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Geoscience Education/ Science Communication

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Why the need to communicate Geology?

Everything that we do in our daily lives, from making coffee in the morning to commuting to hiking- depends on some aspect of the Earth sciences. These disciplines (geology, oceanography, geomorphology, atmospheric science, etc.) are relevant to all of us, and I strongly feel that we should have a base understanding of how our Earth system works. Here’s a great example: I assembled the the image below as a composite of different types of data available from the National Oceanic and Atmospheric Administration (NOAA) and the US Geological Survey Earthquakes Hazard Program (USGS), showing hazards and events taking place in North America during the first week of September 2017. Click here for a larger version of this image. (opens in a new tab)

North America- September 2017
Composite of wildfire, earthquake, flooding, and hurricanes during the first week of September 2017

What’s all on the image? Let’s walk through the data.

(1) Fires in the western states and smoke/ air quality across the continent (Light green- light to red- heavy smoke)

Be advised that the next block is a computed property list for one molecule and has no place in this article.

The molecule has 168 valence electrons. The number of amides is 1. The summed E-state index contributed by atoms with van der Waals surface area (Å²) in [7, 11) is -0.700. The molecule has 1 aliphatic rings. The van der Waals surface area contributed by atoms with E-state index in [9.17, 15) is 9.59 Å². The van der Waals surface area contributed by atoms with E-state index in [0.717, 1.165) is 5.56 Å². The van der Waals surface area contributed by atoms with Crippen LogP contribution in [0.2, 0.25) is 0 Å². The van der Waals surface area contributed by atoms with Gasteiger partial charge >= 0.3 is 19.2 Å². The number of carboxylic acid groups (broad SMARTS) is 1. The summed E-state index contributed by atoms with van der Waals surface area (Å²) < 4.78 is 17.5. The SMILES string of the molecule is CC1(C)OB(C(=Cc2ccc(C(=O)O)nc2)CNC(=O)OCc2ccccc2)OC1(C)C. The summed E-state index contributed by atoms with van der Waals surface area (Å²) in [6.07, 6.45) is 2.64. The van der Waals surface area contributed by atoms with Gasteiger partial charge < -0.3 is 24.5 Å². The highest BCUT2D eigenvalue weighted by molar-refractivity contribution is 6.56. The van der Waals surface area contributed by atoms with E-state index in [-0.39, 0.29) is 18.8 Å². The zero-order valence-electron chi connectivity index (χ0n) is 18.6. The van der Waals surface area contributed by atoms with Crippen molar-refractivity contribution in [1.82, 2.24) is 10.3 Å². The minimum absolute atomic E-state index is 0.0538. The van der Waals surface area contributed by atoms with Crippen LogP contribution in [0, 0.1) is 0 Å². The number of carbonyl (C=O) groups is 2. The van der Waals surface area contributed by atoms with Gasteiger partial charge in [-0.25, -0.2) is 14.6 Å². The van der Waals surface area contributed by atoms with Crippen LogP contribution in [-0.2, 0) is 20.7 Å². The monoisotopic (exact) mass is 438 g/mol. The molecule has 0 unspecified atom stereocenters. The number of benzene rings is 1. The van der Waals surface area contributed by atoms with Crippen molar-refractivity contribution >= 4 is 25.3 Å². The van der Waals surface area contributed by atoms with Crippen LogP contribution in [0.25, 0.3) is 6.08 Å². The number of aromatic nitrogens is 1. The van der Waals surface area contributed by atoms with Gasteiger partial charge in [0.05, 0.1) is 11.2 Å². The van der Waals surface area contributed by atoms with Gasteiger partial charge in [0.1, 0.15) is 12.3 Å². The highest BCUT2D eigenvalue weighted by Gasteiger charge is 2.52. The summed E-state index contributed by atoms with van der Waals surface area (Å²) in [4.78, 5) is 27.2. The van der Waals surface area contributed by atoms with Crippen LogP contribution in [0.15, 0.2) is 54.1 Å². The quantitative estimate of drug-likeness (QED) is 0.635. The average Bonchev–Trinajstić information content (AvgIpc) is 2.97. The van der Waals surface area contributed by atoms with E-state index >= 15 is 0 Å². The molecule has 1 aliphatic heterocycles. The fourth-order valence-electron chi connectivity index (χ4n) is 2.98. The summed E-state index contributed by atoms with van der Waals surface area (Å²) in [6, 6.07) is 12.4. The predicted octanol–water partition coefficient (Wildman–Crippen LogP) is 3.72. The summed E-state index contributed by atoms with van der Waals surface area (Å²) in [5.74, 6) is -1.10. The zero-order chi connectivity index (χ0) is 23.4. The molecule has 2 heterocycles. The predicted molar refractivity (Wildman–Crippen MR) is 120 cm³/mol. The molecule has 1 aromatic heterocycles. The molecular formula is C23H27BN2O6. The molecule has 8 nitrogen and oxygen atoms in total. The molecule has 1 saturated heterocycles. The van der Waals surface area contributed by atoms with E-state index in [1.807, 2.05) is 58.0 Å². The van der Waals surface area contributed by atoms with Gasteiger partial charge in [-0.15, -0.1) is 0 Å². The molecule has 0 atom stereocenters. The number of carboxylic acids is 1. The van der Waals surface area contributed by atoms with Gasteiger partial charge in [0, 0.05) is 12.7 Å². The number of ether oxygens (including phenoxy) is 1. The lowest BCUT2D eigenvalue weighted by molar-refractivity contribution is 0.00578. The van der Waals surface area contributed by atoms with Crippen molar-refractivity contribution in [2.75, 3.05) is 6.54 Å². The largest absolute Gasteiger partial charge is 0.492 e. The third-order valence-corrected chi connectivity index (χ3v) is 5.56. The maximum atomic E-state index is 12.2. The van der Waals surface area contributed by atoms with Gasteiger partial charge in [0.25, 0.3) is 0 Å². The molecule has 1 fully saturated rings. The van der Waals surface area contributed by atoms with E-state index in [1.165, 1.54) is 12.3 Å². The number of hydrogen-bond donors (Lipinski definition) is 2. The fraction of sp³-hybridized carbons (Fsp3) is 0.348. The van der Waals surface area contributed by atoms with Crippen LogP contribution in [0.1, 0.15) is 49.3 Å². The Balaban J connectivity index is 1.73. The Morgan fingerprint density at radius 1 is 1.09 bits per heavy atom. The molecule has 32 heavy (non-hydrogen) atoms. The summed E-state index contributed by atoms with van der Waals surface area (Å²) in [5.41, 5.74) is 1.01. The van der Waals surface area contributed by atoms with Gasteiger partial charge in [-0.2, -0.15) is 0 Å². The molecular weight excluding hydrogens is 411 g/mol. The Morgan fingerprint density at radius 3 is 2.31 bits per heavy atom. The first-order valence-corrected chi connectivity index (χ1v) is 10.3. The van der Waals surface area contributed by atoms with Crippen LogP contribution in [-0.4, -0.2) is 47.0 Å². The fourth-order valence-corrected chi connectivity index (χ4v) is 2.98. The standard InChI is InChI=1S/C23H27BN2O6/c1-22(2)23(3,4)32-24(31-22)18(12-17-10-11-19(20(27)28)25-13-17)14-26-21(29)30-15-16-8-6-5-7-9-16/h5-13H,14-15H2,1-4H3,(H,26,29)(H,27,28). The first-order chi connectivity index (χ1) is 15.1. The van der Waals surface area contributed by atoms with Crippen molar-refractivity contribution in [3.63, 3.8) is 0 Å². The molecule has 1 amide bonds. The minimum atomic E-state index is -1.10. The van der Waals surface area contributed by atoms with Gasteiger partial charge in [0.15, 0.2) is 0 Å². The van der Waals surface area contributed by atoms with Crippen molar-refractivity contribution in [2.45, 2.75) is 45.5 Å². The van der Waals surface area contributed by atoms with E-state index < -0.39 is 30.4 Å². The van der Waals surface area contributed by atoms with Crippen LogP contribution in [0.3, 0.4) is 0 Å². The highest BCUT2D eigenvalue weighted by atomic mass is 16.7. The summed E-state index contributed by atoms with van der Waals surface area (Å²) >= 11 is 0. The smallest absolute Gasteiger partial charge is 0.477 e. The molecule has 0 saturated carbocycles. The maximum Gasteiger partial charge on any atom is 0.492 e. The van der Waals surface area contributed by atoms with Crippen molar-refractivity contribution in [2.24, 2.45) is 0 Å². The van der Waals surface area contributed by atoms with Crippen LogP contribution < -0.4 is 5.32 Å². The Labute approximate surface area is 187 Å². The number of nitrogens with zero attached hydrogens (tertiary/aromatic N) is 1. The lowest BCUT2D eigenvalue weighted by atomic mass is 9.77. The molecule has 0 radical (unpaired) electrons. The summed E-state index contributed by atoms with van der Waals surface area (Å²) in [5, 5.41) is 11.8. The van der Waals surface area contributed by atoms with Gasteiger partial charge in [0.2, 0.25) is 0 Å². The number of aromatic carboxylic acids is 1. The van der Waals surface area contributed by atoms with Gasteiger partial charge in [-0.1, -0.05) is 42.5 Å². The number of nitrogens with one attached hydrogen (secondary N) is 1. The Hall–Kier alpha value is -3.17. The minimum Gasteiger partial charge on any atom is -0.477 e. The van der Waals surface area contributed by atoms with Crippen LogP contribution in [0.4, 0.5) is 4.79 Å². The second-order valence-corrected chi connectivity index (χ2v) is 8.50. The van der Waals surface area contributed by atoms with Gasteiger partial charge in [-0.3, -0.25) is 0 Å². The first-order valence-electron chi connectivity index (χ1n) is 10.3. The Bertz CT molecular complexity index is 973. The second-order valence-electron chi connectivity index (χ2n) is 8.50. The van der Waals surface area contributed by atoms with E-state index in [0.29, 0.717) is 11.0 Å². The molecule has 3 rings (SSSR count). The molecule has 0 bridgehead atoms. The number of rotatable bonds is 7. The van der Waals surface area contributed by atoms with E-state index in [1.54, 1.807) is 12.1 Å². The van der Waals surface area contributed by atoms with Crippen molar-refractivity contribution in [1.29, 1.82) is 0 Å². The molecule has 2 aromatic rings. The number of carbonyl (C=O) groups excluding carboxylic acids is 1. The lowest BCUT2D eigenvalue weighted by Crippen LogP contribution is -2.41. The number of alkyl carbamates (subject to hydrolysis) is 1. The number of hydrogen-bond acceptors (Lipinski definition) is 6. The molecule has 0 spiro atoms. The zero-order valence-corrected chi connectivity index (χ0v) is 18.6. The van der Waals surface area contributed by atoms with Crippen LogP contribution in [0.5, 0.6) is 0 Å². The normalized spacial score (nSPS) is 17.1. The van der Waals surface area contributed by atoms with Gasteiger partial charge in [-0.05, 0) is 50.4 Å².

(2) Precipitation in Texas as a result of Hurricane Harvey (Purple to white areas received more than 15-20″ of rain, as much as 40+” during a single event)

(3) A Magnitude 8.1 earthquake in southern Mexico in the late hours of 8 September, contours show intensity of shaking

(4) THREE concurrent hurricanes in the Caribbean/ Gulf of Mexico- Katia, Irma, and Jose (left to right)

While these are examples of what might be termed Natural Disasters of Hazards, by understanding how and why these events form and occur we as a society can properly prepare for consequences and mitigation. This is why I teach- doing my small part to help all of us understand how our planet works and the impacts it has on us, and the impacts we have on the planet.

matkat lecture
  • Teaching about debris-flow incisional processes in the ultimate classroom- the Grand Canyon of the Colorado!

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